Tag: russet potatoes

Creamy Garlic and Parmesan Mashed Potatoes

Creamy Garlic and Parmesan Mashed Potatoes

by Pam on December 9, 2013

I found this Alton Brown recipe on the Food Network[1] and couldn’t wait to make them. We love mashed potatoes in my house and I am always looking for new ways to make them. I adapted this recipe to work with what I had on hand and they turned out delicious. Even my daughter, who swears she doesn’t like cheese, loved these potatoes. Of course, I didn’t tell her there was Parmesan in them until after she gobbled up her portion. These potatoes were creamy, flavorful, and super delicious.

Peel the potatoes and cut them into like sized chunks. Place them in a pot of salted water and boil until fork tender, about 15-18 minutes.

While the potatoes are cooking, simmer the milk, butter, and garlic together in a small saucepan, making sure to NOT let it boil. Side Note: This is an important step because it will poach the garlic which will make the garlic flavor more subtle instead of  it being raw and overpowering the potatoes. 

Once the potatoes are fork tender. Drain them in a strainer well. Place the potatoes back in the pot and add the warmed milk and garlic mixture then mash using a hand masher. Add the Parmesan and season with sea salt and freshly cracked pepper, to taste; Continue to mash until well combined. Taste and re-season if needed. Serve immediately. Enjoy.



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Creamy Garlic and Parmesan Mashed Potatoes




Yield: 6

Prep Time: 10 min.

Cook Time: 20 min.

Total Time: 30 min.



Ingredients:

4 russet potatoes, peeled and cut into same size chunks
1/2 cup of 2% milk
2 cloves of garlic, minced
1 tbsp butter
2-3 tbsp Parmesan cheese, finely grated
Sea salt and freshly cracked pepper, to taste

Directions:

Peel the potatoes and cut them into like sized chunks. Place them in a pot of salted water and boil until fork tender, about 15-18 minutes.

While the potatoes are cooking, simmer the milk, butter, and garlic together in a small saucepan, making sure to NOT let it boil. Side Note: This is an important step because it will poach the garlic which will make the garlic flavor more subtle instead of it being raw and overpowering the potatoes.

Once the potatoes are fork tender. Drain them in a strainer well. Place the potatoes back in the pot and add the warmed milk and garlic mixture then mash using a hand masher. Add the Parmesan and season with sea salt and freshly cracked pepper, to taste; Continue to mash until well combined. Taste and re-season if needed. Serve immediately. Enjoy.



Adapted recipe and photos by For the Love of Cooking.net
Original recipe by Alton Brown

References

  1. ^ Food Network (www.foodnetwork.com)
  2. ^ Print Recipe (www.gordon-ramsay-recipe.com)
  3. ^ Save to ZipList Recipe Box (www.gordon-ramsay-recipe.com)

Duck Fat Steak Fries – There’s a New Fat in Town

You know a potato side dish is going to be good when 75% of the name refers to fat or meat. These super-crusty, oven-fried potato wedges, or “steak fries” as they call them where I’m from, are done with rendered duck fat, and while I’m a big fan of ones done with olive oil and/or butter, these really are better.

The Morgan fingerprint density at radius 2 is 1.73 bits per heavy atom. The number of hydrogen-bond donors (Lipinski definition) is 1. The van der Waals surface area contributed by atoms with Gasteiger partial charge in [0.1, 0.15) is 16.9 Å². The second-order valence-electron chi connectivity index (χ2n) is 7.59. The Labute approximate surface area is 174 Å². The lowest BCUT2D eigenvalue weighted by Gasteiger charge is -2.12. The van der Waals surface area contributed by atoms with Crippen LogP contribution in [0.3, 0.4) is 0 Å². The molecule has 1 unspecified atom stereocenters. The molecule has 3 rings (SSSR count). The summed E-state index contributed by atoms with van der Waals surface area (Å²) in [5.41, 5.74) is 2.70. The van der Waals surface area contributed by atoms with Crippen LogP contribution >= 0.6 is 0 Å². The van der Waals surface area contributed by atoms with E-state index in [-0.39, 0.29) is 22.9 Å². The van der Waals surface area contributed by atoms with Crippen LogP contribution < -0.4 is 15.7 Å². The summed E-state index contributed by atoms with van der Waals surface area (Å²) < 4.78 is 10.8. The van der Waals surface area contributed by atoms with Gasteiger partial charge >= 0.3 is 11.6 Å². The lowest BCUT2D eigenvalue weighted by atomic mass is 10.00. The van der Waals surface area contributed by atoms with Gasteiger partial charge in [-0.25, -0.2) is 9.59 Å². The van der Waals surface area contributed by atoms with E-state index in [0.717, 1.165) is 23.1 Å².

Not only does this fat help create a great texture, but it also adds a layer of richness and meatiness to the potatoes that’s nothing short of magical. Back in the day, you had to work or eat in a restaurant that served duck to enjoy this special treat, but happily, those days are over.

Thanks to evangelizing celebrity chefs and apparently smarter marketing people in the duck industry, this rendered fat is now pretty easy to find. My neighborhood Whole Foods stocks it, and I’ve seen it at many of the higher-end grocery stores.

By the way, if you’re concerned about that next cholesterol test, relax; duck fat is surprisingly healthy, and a quick Google search should explain why without me having to type any more. I hope you give these a try soon. Enjoy!


Ingredients for 4 portions:
2 large russet potatoes
2-3 tablespoons duck fat
salt and pepper to taste
pinch of cayenne
1 tbsp minced fresh thyme leaves
– 325 F. for 40 minutes
– 450 F. for about 20 minutes or until done

Ultimate Mashed Potatoes – Not Your Every Day Recipe

Every year around holiday time, I see people posting recipes for low-fat and no-fat mashed potatoes, which I find as sad, as I do perplexing. There’s no sane doctor alive, or bartender for that matter, who will tell you eating a scoop of these mashed potatoes a few times a year will, in any way, negatively effect your health.

So what’s up with the reduced-fat holiday potatoes? Isn’t that the reason we try to eat well all year, so on Thanksgiving we can bathe guilt-free in gravy? Sure, serving your loved ones potatoes with a pound of butter in them on a regular basis would be cause for alarm…or at least a glance at any recently purchased life insurance policies…but for truly special occasions, it’s crazy not to enjoy such a pleasure.


By the way, this is no viral-video gimmick. Those star chefs you see Anthony Bourdain dry-humping every week (sorry, I was channeling my inner Anthony Bourdain) all use at least this much butter, and as legend has it, some even flirt with equal parts. Of course, they call it pomme purée, and say it with a French accent, but it’s the same stuff.

Nobody says you have to go full Joël Robuchon and actually use this recipe, but please try to force yourself to add more than the few meager tablespoons that get us through the rest of the year. Anyway, if you’re never experienced this ethereal pleasure, I hope you make them a part of your next special occasion menu. Enjoy!


Ingredients for 8 portions:
3 1/4 pounds russet potatoes (3 or 4)
Note: this will not work with red potatoes, as they are too waxy
1 pound unsalted butter
1/4 cup hot milk
salt and pepper to taste

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